It seems like my five-year-old almost always gets what he wants (within reason of course). He is not spoiled. He’s a good negotiator. He’s perfecting the science of wheeling and dealing and in the process unwittingly taught me a few things on the art of persuasion, invaluable lessons that I have learned to apply when interacting with people.
If we’re paying attention, children can remind us of truisms that are so simple and common that we’ve forgotten them. They can teach us a lot about business and the art of dealing with people. They’re the experts. After all, who can resist a cute toddler behind a lemonade stand or a chubby cookie-bearing cub scout knocking at the door?
Turn on the charm
Over dinner one night, my son sweetly asked his grandfather if he wanted iced water. After fetching a glass and giving his grandfather a hug, the little entrepreneur came up to me and whispered “that’s how you get a dollar.” During the entire duration of my father’s visit, my boy earned a dollar each day. And he never even asked for it.
When you look up the word charm in the dictionary, it tells you about the power of giving delight and being able to control or achieve something. This is one of the secrets to a successful business, the power to convince people that you have their best interest in mind, showing them that you’re approachable and sincere. And although a hug may not work as it did for my son, always strive to offer a little something extra. For instance, if you’re starting a bakeshop, ask clients who come to you for a birthday cake if they need assistance in other things like party favors or entertainment and refer them to trusted partners. Throw in some cookies for new customers.
Crawl, walk, run
Like my son, every infant learns to crawl first before they endeavor to get off on their feet to take their first steps. And just as it is a fact of life, the crawl-walk-run approach is a proven business strategy for success. Start small and slow especially when you’re new in the industry. The idea is to master the market and your products before going out there in full force. While some may think of this marketing approach as old school, it makes sense to start slowly but surely when establishing your business – because it’s better to crawl, walk and run rather than boom, burst and sink.
After school, my son knows he isn’t allowed on his tablet, but he asks anyway, saying so sweetly, “I’m guessing, no iPad?” Once, when candy was being passed around in the car amongst the adults, he asks “I hate to say this, but can I have some candy, too?” Even when he knows he’s not supposed to, he asks anyway. Innocence urges him to look at the possibilities even when they’re bleak. That one time, we couldn’t say no. Similarly, don’t be so quick to dismiss markets that you think have little promise. Never overlook unlikely leads until you’ve checked them out.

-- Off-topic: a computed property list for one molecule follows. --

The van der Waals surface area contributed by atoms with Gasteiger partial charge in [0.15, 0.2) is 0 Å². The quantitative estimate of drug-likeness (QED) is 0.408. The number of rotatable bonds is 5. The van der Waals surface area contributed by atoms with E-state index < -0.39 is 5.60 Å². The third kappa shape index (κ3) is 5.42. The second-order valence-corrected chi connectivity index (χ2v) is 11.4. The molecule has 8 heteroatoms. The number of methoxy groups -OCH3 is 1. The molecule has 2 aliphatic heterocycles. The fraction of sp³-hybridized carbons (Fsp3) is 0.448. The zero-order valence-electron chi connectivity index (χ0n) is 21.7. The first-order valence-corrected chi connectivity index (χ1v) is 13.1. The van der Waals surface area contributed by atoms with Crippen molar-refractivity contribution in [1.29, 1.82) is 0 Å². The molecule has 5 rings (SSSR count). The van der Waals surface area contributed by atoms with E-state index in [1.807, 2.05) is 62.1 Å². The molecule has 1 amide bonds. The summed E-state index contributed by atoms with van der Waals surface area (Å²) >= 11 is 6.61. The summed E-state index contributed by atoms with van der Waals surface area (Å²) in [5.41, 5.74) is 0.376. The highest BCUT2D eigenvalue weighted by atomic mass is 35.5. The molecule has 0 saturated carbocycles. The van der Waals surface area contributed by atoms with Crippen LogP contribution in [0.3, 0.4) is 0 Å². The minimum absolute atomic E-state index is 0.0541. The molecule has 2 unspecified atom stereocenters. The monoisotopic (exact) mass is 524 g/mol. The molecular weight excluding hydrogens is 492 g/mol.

Don’t talk down
While walking my child to school one day, I told him for the nth time that his lunch money was in his backpack, spelling out the instructions slowly and carefully. “I get it!” he snapped rather impatiently. Sometimes I forget that he’s no longer a baby.
We forget that children can be smarter than we give them credit for. And so are our customers. Just because they’re not familiar with your business yet, doesn’t mean they’re stupid. In fact, never assume that you know more than your customer. By treating your prospects with arrogance, you are alienating them or even worse, putting them off. Always remember that when no explanation is required, don’t give one. That’s a mark of good marketing. It’s even better to leave room for questions to encourage dialogue.
Know your limits
During a long road trip, after asking how much farther and being told over and over again: “almost there,” our magnate in the making burst out “If I hear that one more time, I’m done. I want out of this contract.” We’ve been driving for hours and finally decided to pull over for a rest stop. While our son is used to travelling, we forget that he is after all still developing in many ways and has his limits.
So does your business. By knowing and setting your limits, you know when to put your foot down and avoid being taken advantage of, because it’s hard to say “no” especially when you’re trying to win prospects. Setting limits gives you power.
Business on happy hours
Reasoning with my little one when he’s tired or still trying to rub the sleep off his eyes is a futile exercise. The right timing is crucial when trying to get through a young mind. And so it is with business. Knowing when the best time is to launch your business or new product is an important factor for success. The strategy of timing is also valuable when approaching a client. Schedule client calls in the morning when everybody is still fresh of mind.
But don’t set it too early either. Give your customer time for a caffeinated waker-upper. Believe it or not, hunger affects decision making, too. Aim to schedule sales calls before lunch or better yet, set a lunch meeting. We all know that the way to a man’s heart is through his stomach. Similarly, energy levels greatly affect people’s thinking. Knowing this, it’s not the best idea to schedule meetings at the end of the day or on Fridays when people are already half out the door to start the weekend. According to studies, Wednesdays and Thursdays are the best days to present your business.
Ana Maria Villanueva-Lykes left her job as editor-in-chief of asianTraveler Magazine and as a travel columnist for a local paper in the US to answer to an even bigger boss: a demanding five-year-old. She continues to contribute for various Philippine and international publications while pixel stitching and light chasing. She has a bachelor’s degree in Computer Science, a master’s in Creative Writing, and a doctorate in play dates and arts and crafts.